Our copy of Transformers: Vault the complete Transformers Universe showcasing rare collectibiles and memorabilia arrived on Thursday 26th May 2011 having been released a few days early. We had placed the book on order since it was first announced and been looking forward to see what was contained within it. The book itself is a hardback book with a nice weight to it, it is presented with a hard slip-case to help protect it.
When you first open the book you are greeted by the foreword that is written by Peter Cullen himself. This makes for a nice start to the book and gets you excited to see what else is contained within it pages. The book starts off with the toys and the origin of the line including a look at some early concepts from the TakaraTomy archive including one of the original designs for Blaster. This is followed by some images of the wax sculpts of the Combaticons and a wood Sunstreaker. As collectors of prototypes and all things rare, this is a fantastic start and you really start to wonder just what else you will find within the book.
The book has some nice features like a pop-out replica toy-sheet, and soon switches to a double section on some of the more unusual merchandise including sleepers and the Jazz pedal car, which was submitted by Paul Hitchens better known as The Space-Bridge. The book continues to traverse the early years of Transformers though it starts to jump around a little with a small section that talks about the Japanese line before coming onto the Action Masters. The Generation One - Generation Two bridge line is pretty much ignored except for a few throw away references which is a bit of a shame considering the importance of this line and time within the history of Transformers. Generation 2 is quickly wrapped up before printing some box art for four unreleased figures. The well known, and produced, G2 Hot Spot and Motormaster and then the Desert Ramjet and Neo Mirage figures that were never fully produced but do have hand-painted mock-ups in existance.
The book then moves onto Beast Wars with another throw away reference to the Machine Wars which sadly is another part of the brands history that gets ignored. These pages do include a nice image of the wax concept for Torca that was sold on eBay a few years ago.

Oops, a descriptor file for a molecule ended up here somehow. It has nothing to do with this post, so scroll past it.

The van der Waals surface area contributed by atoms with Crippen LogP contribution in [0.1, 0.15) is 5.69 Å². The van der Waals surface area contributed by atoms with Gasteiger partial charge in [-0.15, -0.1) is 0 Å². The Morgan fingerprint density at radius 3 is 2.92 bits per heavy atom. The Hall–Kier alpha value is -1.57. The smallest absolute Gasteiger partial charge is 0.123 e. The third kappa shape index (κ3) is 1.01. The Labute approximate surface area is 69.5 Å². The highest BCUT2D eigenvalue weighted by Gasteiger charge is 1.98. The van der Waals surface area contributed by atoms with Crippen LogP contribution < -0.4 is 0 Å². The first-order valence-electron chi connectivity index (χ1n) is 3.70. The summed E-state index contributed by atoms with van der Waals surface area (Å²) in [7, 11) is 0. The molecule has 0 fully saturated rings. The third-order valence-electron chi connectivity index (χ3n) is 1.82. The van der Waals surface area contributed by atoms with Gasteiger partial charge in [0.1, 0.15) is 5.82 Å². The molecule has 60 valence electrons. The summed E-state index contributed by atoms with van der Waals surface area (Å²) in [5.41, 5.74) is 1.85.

There is a small insert that talks about the start of the online fandom with Usenet , before a small section breifly covers both Beast Wars II and Beast Wars Neo. There is more information on these lines a little later, but much like the European figures and Machine Wars the book misses the chance to publish more information on this lines that many fans do are not familiar with.
Robots In Disguise is summed up in one paragraph before a section is dedicated to the Unicron Trilogy.
There is then a section that covers the Alternators including an image of a prototype of Smokescreen.
Transformers Classics and Transformers Animated are both breifly mentioned with the publishing of images of the unreleased Transformers Animated Wasp and Elite Guard Blurr being shown. The live action Transformers toy line then takes over the next few pages before the Crossover toys complete the first chapter of the book.
By now its pretty clear to the reader that the book is actually quite light in terms of content other than images, and tends to focus on particular lines. From this focus its actually possible to figure out who many of the contributors to the book were without reading the credits at the end.
Chapter 2 starts of with that Dreamwave stock image of Megatron as the book starts to focus on the history of the comics.
There is a nice section covering the Marvel days with some nicely chosen panels including a small section on the Marvel UK strips. The book rushes through the Dreamwave era like an embarrassed school kid before there is another unstated section, this time on the Japanese Manga.
Having made it past Dreamwave the book covers the Fan Club comics before starting a large section on IDW. This section is immediately interrupted by an insert talking about Botcon. Unfortunately there is only a page dedicated to Botcon and it only really talks about the 2010 event and fails to inform the reader of its soon approaching 20th anniversary nor is there any mention to other Conventions, which is a bit of a shame but not unexpected. The IDW section continues for many pages and is probably the most indepth section of the entire book.